Over the last year, I’ve created a lot of videos, from tutorials to workouts and yoga flows. One thing I’ve noticed is that I have a tendency to waffle. My desire to educate sometimes leads to information overload. In an effort to niche and narrow my focus here are some tips and tricks on how to improve tree pose.
The accompanying video is 7 minutes long, and trust me took a lot of editing from the 32 minutes it was originally. Did I mention I suffer from verbal diarrhea? That along with a case of the Monday morning blues had me blathering like an idiot about tree pose. My goal moving forward for these tutorial type videos is to keep them short and sweet.
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How to improve tree pose
Before getting started with these steps make sure to check out my tree pose tutorial. While tree looks easy there are some things that many people get wrong. Like not using support, compensating by twisting the hips, and much more. I’ve split the tips on how to improve tree pose into 3 sections: the lifted bent leg, the standing leg, and advanced variations for those wanting an increased challenge.
Improve tree pose – the bent leg
The bend leg of tree post is in external rotation. It’s rotated away from the body, requiring some openness in the hips. Notice if one hip feels more open than the other. Try not to compensate for restriction in the hips by moving the pelvis. Instead work on:
- Mobility in the hips. Make sure to warm up specifically for external rotation. This could include a figure four stretch, recline tree pose, or a specific yoga sequence for the hips.
- If you feel tension or restriction in the inner thighs then try to release that. My preferred way is a by squeezing a yoga block, and slowly relaxing. Try that three times and retest your tree pose
- Stop forcing begin accepting where you are, modify if needed. Progression may be different right to left, and isn’t always linear. Especially if you have had injuries in the hips. Example: My left hip isn’t as open as my right due to a motorcycle fall. As such the progress with that left hip is MUCH slower.
- Explore other externally rotated poses. If you want more open hips in tree pose then try other poses in the same family. Poses like warrior 2, triangle or butterfly are great ways to work towards improving tree pose
Improve tree pose -the standing leg
The obviously challenging thing when thinking about how to improve tree pose is balance. Standing on one leg can be a challenge. It’s a challenge right to left, day to night, and hour to hour. One day you have balance, and things are going great, the next day you cannot balance to save your life. Even worse if you have a condition like vertigo. So notice, which is your stronger leg? Which has more balance? Do you feel more comfortable on one leg? Which leg can you stand on longer?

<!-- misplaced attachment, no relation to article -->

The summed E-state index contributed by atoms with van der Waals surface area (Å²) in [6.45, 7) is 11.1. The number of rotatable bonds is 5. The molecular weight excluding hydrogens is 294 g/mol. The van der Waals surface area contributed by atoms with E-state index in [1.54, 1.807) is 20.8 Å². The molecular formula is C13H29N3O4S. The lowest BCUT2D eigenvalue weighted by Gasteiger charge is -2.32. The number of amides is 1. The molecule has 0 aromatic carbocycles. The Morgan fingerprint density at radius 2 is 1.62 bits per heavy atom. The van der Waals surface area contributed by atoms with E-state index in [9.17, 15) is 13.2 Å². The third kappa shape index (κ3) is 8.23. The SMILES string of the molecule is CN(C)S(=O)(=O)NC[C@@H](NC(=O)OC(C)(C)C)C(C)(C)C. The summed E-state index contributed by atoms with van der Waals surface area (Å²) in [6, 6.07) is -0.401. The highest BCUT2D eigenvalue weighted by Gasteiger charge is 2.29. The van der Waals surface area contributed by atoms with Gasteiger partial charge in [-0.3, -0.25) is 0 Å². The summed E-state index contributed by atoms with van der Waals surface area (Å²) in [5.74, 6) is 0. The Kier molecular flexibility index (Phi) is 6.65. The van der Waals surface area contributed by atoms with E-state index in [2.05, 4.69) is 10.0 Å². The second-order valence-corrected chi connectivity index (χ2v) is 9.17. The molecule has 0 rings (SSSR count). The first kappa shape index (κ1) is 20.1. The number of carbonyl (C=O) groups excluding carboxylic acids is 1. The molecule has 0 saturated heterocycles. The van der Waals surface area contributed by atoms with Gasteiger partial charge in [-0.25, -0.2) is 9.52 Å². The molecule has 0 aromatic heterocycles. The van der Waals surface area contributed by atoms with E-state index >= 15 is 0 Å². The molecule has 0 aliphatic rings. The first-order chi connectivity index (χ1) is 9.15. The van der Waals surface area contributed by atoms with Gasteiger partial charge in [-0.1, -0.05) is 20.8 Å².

- Notice where your foot connects to the floor. Is that different right to left? Press through the corners of the foot. Maybe try some foot rolling to wake up the muscles of the feet.
- Don’t rush. We all tend to rush or skip the things we suck at. Slow down, stop getting annoyed and embrace the suck!
- Double it up! If you know you have one leg that’s balanced challenged do an extra rep on that side. My left side is more wobbly than my right so I tend to stand on my left leg, then my right, and then I’ll repeat my left leg. It’s like a bonus tree pose!
Adding more challenge to the pose
So your hips are open, your balance is good and you can stay in the pose for 5-8 breaths. How to improve tree pose further? Increase the balance challenge! We can do that a few ways, but here are three ways.
- Choose a more challenging arm position. If your hands are at the heart or hips, lift the arms up. There are a ton of arm variations in standing yoga poses.
- Slowly move the arms! Transition the arms from reaching overhead to the sides, then to the front. Just move! Asymmetrical arms will be more challenging than symmetrical ones.
- Pratyahara! Translated from sanskrit that means “withdrawal of the senses”. To practice this in tree pose – close your eyes. You may want to regress to the wall, or a modified tree and progress slowly. Having the eyes closed really challenges our proprioception.
I hope these tips were helpful. Try a couple the next time you get on your mat. Then maybe put things into practice with my 20-minute tree pose sequence.
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- Where do you feel restricted in tree pose?
- Can you feel any difference right/left in balance?
- Which tip is one you’ll try in your practice?